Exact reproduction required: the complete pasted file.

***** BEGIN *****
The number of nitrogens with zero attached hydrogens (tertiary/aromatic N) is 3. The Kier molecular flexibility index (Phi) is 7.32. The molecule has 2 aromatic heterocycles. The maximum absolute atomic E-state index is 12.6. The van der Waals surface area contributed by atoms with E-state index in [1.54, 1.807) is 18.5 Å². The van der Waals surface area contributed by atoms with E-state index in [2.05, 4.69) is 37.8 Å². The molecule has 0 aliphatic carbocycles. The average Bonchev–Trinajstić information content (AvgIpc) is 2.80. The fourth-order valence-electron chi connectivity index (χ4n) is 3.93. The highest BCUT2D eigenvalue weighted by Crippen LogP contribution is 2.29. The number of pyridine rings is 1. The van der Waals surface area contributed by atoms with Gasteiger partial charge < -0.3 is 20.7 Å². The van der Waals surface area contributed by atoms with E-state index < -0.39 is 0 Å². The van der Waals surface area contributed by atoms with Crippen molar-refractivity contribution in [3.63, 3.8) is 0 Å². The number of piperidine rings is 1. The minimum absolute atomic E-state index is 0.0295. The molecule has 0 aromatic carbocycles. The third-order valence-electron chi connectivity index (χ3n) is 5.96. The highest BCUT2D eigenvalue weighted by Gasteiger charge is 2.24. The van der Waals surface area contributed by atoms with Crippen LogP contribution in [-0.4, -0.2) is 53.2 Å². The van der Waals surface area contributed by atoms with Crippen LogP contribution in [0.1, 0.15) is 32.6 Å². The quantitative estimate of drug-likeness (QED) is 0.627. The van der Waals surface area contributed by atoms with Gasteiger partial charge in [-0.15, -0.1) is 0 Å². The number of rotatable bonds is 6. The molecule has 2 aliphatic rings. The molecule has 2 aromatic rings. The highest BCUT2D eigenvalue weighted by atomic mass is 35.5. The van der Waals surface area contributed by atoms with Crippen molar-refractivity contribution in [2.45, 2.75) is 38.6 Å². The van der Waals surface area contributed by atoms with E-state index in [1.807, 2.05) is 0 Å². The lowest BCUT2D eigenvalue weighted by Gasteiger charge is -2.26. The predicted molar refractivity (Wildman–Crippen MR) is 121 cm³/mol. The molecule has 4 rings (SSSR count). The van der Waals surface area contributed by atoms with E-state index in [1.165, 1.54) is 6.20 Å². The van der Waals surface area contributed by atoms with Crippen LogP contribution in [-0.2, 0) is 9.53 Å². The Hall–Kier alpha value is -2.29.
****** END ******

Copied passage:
The number of nitrogens with zero attached hydrogens (tertiary/aromatic N) is 3. The Kier molecular flexibility index (Phi) is 7.32. The molecule has 2 aromatic heterocycles. The maximum absolute atomic E-state index is 12.6. The van der Waals surface area contributed by atoms with E-state index in [1.54, 1.807) is 18.5 Å². The van der Waals surface area contributed by atoms with E-state index in [2.05, 4.69) is 37.8 Å². The molecule has 0 aliphatic carbocycles. The average Bonchev–Trinajstić information content (AvgIpc) is 2.80. The fourth-order valence-electron chi connectivity index (χ4n) is 3.93. The highest BCUT2D eigenvalue weighted by Crippen LogP contribution is 2.29. The number of pyridine rings is 1. The van der Waals surface area contributed by atoms with Gasteiger partial charge < -0.3 is 20.7 Å². The van der Waals surface area contributed by atoms with E-state index < -0.39 is 0 Å². The van der Waals surface area contributed by atoms with Crippen molar-refractivity contribution in [3.63, 3.8) is 0 Å². The number of piperidine rings is 1. The minimum absolute atomic E-state index is 0.0295. The molecule has 0 aromatic carbocycles. The third-order valence-electron chi connectivity index (χ3n) is 5.96. The highest BCUT2D eigenvalue weighted by Gasteiger charge is 2.24. The van der Waals surface area contributed by atoms with Crippen LogP contribution in [-0.4, -0.2) is 53.2 Å². The van der Waals surface area contributed by atoms with Crippen LogP contribution in [0.1, 0.15) is 32.6 Å². The quantitative estimate of drug-likeness (QED) is 0.627. The van der Waals surface area contributed by atoms with Gasteiger partial charge in [-0.15, -0.1) is 0 Å². The number of rotatable bonds is 6. The molecule has 2 aliphatic rings. The molecule has 2 aromatic rings. The highest BCUT2D eigenvalue weighted by atomic mass is 35.5. The van der Waals surface area contributed by atoms with Crippen molar-refractivity contribution in [2.45, 2.75) is 38.6 Å². The van der Waals surface area contributed by atoms with E-state index in [1.807, 2.05) is 0 Å². The lowest BCUT2D eigenvalue weighted by Gasteiger charge is -2.26. The predicted molar refractivity (Wildman–Crippen MR) is 121 cm³/mol. The molecule has 4 rings (SSSR count). The van der Waals surface area contributed by atoms with E-state index in [1.165, 1.54) is 6.20 Å². The van der Waals surface area contributed by atoms with Crippen LogP contribution in [-0.2, 0) is 9.53 Å². The Hall–Kier alpha value is -2.29.